I found the article very well done and interesting, without being negative; it was informational.
I liked and found wonderful the positive things imbedded in the story -- how many had gone to multiple auditions. I don't see this as a negative, as in they tried and tried but couldn't get in but rather that they have not given up and realize that auditioning many times is often what it takes. I felt like cheering and certainly must cheer them on!
It's also a lesson in not taking these kinds of decisions too personally. Even though it is about you, it's not really. As the article states, they may be looking for a particular type or size. Or, as we know, it may boil down to "Do they fit the costume?" and have little to do with actual talent.
PNB has begun something that I think is very smart -- bringing ADs TO PNB for auditions. I know of at least five who have been in Seattle the last couple of months just for this purpose.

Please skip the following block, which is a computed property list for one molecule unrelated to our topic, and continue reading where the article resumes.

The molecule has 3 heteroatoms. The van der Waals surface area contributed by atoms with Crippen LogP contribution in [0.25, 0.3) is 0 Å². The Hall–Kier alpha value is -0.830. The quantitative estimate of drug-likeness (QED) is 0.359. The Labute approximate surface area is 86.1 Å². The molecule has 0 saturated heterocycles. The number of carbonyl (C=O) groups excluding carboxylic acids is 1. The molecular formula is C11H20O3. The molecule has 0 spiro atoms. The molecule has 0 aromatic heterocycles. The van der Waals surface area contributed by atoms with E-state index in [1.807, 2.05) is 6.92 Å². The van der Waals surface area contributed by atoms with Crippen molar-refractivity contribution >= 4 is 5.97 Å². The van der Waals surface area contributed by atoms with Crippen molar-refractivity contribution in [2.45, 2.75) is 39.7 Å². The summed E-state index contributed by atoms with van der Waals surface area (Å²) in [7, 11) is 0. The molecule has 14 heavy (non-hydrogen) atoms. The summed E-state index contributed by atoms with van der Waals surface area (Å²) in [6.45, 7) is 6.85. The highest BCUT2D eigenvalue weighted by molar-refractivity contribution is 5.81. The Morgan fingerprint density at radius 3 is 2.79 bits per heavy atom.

Much more efficient than hundreds of dancers flying all over the place to cattle-calls.
Okay, that said, I think however the selection and elimination process is done, the important thing is how it's handled and presented. If the dancers are allowed and shown respect and dignity, then both rejections and acceptances come easier. For example, letting the group know up front that there are 150 people at this audition and we can only take 5, as much as we'd like to take you all. Or, we're looking for a tall woman to replace one of our taller dancers who retired last year. Or that while we had planned to take 10, due to the economy and budget constraints, we can only take 2.
I try to encourage talented students who are ready, to go to as many auditions as possible both for training and for jobs.
On a personal note, when I was taking auditions, I almost always preferred being able to at least finish barre. In some cases, we were expected to bring a short solo to show or as at others, to learn repertory and not take a technique class. The rep. model was the most rare and probably the most challenging but certainly valid.
Being polite and civil are important. While it may seem trite, saying "thank you!" to everyone tells a lot about an organization and its leaders.
We think of auditions as being one-sided but potential employees also learn about their possible employers at these things too!